NASA to test its first all-electric plane, the X-57

  • The experimental X-57 Maxwell is the agency's first all-electric plane.
  • It will also be the first manned X-plane that NASA has tested in decades.
  • Electric planes could help to significantly lower the environmental costs of flying, but it'll likely be at least a decade before these aircraft hit the commercial market.

Since the 1940s, NASA has been testing experimental aircraft (aka X-planes) at California's Armstrong Flight Research Center at Edwards Air Force Base. In the past two decades, however, the agency has experimented with only unmanned craft powered by fossil fuels, like the X-45 and X-37. But that's about to change.

NASA recently received the X-57 Maxwell, an all-electric X-plane that's set to undergo manned tests in the coming months. The X-57 Maxwell is modeled after a popular Italian twin-engine plane called the Tecnam P2006T, but the new X-plane has electric cruise motors instead of traditional combustion engines. The X-57 that was recently delivered to NASA is the second of four scheduled iterations of the electric plane, with the third and fourth versions including additional improvements to the wings and other hardware.

NASA's design goals are to develop an electric plane with "500% increase in high-speed cruise efficiency, zero in-flight carbon emissions, and flight that is much quieter for communities on the ground," the agency wrote.

"The X-57 Mod II aircraft delivery to NASA is a significant event, marking the beginning of a new phase in this exciting electric X-plane project," said X-57 Project Manager Tom Rigney. "With the aircraft in our possession, the X-57 team will soon conduct extensive ground testing of the integrated electric propulsion system to ensure the aircraft is airworthy. We plan to rapidly share valuable lessons learned along the way as we progress toward flight testing, helping to inform the growing electric aircraft market."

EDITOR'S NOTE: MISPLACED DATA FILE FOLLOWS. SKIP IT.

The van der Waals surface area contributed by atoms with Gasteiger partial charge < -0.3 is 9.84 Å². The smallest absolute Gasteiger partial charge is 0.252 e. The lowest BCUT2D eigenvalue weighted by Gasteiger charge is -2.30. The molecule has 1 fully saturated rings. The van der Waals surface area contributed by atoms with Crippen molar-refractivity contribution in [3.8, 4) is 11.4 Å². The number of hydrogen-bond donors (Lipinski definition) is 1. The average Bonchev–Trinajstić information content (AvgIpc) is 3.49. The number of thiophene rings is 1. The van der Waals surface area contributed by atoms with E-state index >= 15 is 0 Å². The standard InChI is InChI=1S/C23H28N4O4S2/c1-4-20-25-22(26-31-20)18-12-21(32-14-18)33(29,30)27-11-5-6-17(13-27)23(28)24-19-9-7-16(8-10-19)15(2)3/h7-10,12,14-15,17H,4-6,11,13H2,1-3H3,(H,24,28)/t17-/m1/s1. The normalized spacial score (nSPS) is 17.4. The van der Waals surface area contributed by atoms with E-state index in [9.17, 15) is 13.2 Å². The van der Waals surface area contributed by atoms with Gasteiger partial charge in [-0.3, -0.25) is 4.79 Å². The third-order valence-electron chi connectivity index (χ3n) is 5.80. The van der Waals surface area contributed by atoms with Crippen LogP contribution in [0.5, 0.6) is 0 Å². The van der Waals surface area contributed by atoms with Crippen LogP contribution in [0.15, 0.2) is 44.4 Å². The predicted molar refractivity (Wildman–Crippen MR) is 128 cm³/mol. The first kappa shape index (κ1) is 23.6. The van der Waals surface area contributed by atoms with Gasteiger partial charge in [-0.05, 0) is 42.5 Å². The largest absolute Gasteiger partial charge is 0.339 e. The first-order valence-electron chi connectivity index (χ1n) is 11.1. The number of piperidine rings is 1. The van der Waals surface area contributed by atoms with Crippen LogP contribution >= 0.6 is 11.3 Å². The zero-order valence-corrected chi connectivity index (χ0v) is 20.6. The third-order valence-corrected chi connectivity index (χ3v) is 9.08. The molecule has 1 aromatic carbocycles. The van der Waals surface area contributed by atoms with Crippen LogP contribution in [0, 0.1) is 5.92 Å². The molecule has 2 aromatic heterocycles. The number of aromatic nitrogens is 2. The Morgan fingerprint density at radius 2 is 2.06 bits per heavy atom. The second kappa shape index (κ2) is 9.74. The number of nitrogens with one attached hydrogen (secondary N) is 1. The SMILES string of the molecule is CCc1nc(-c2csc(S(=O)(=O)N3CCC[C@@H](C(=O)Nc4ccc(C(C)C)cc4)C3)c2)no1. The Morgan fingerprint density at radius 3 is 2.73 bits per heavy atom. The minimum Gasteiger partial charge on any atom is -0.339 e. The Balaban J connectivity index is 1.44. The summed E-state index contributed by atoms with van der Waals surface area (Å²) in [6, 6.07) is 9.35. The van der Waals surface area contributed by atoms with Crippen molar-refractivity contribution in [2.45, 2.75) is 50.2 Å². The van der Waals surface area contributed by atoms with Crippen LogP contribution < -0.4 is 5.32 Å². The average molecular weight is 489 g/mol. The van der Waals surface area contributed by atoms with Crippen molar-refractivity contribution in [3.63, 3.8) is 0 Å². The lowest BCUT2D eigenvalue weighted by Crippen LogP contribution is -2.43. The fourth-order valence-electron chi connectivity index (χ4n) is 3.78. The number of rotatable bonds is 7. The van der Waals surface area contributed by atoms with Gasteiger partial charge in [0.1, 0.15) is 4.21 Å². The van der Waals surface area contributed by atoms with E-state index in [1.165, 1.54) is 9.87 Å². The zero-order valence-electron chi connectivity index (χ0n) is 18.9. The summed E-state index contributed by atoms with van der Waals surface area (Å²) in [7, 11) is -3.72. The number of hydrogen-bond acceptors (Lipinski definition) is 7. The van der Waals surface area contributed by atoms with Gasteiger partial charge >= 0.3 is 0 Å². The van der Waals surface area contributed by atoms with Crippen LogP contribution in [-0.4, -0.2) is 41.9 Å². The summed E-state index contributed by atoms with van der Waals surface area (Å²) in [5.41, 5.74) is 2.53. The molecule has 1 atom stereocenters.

Flying and the environment

NASA's announcement comes in the wake of Greta Thunberg's speech to the U.N. about global leaders' inaction on climate change policies, and also a growing movement that aims to raise awareness about (and, in some cases, shame people over) the environmental costs of flying.

Flying pumps an enormous amount of carbon into the atmosphere – about 53 pounds per mile. In the U.S., the aviation industry is responsible for 11 percent of all transportation-related emissions.

"Euro for euro, hour for hour, flying is the quickest and cheapest way to warm the planet," Andrew Murphy, aviation manager at Transport & Environment, a think tank in Brussels, told Vox.

Developing reliable electric planes could significantly lower the environmental costs of flying. But electric planes are in the early stages of development, and it could take 15 to 20 years for these aircraft to reach the commercial market. Before electric planes become mainstream, developers will first have to pass regulatory hurdles and safety tests, and they'll also need more efficient batteries; currently, electric planes are limited to short flights because their already-heavy batteries don't pack enough energy density for long trips.

Beyond electric aircraft, is it possible that we could someday see electric rockets? The likely answer is no, at least if engineers use anything resembling current technology, as the thrust would be far too weak to beat Earth's gravity. But electric propulsion could someday be used to power spacecraft once already in space.

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